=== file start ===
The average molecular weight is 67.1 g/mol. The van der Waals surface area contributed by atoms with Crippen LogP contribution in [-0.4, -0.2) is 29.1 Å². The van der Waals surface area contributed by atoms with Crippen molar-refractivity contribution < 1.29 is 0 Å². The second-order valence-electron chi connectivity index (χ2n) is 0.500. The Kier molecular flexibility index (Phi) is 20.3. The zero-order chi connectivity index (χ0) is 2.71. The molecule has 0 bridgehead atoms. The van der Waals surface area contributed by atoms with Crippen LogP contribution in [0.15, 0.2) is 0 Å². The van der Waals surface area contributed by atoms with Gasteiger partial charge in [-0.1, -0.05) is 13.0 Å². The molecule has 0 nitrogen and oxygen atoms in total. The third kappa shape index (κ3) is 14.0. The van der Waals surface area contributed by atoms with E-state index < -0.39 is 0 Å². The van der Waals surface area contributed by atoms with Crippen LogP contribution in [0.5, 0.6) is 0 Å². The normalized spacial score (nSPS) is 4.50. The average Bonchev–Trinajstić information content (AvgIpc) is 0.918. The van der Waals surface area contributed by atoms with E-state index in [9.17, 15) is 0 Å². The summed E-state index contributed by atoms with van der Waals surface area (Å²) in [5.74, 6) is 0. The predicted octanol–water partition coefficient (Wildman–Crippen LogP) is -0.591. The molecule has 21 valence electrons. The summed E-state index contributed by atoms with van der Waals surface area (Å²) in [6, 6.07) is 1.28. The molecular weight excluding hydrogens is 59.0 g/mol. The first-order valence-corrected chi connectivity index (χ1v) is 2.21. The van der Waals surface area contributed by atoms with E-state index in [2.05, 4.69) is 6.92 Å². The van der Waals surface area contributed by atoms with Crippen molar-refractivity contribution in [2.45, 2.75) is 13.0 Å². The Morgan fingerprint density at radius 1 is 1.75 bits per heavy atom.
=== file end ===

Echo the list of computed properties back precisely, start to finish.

The average molecular weight is 67.1 g/mol. The van der Waals surface area contributed by atoms with Crippen LogP contribution in [-0.4, -0.2) is 29.1 Å². The van der Waals surface area contributed by atoms with Crippen molar-refractivity contribution < 1.29 is 0 Å². The second-order valence-electron chi connectivity index (χ2n) is 0.500. The Kier molecular flexibility index (Phi) is 20.3. The zero-order chi connectivity index (χ0) is 2.71. The molecule has 0 bridgehead atoms. The van der Waals surface area contributed by atoms with Crippen LogP contribution in [0.15, 0.2) is 0 Å². The van der Waals surface area contributed by atoms with Gasteiger partial charge in [-0.1, -0.05) is 13.0 Å². The molecule has 0 nitrogen and oxygen atoms in total. The third kappa shape index (κ3) is 14.0. The van der Waals surface area contributed by atoms with E-state index < -0.39 is 0 Å². The van der Waals surface area contributed by atoms with Crippen LogP contribution in [0.5, 0.6) is 0 Å². The normalized spacial score (nSPS) is 4.50. The average Bonchev–Trinajstić information content (AvgIpc) is 0.918. The van der Waals surface area contributed by atoms with E-state index in [9.17, 15) is 0 Å². The summed E-state index contributed by atoms with van der Waals surface area (Å²) in [5.74, 6) is 0. The predicted octanol–water partition coefficient (Wildman–Crippen LogP) is -0.591. The molecule has 21 valence electrons. The summed E-state index contributed by atoms with van der Waals surface area (Å²) in [6, 6.07) is 1.28. The molecular weight excluding hydrogens is 59.0 g/mol. The first-order valence-corrected chi connectivity index (χ1v) is 2.21. The van der Waals surface area contributed by atoms with E-state index in [2.05, 4.69) is 6.92 Å². The van der Waals surface area contributed by atoms with Crippen molar-refractivity contribution in [2.45, 2.75) is 13.0 Å². The Morgan fingerprint density at radius 1 is 1.75 bits per heavy atom.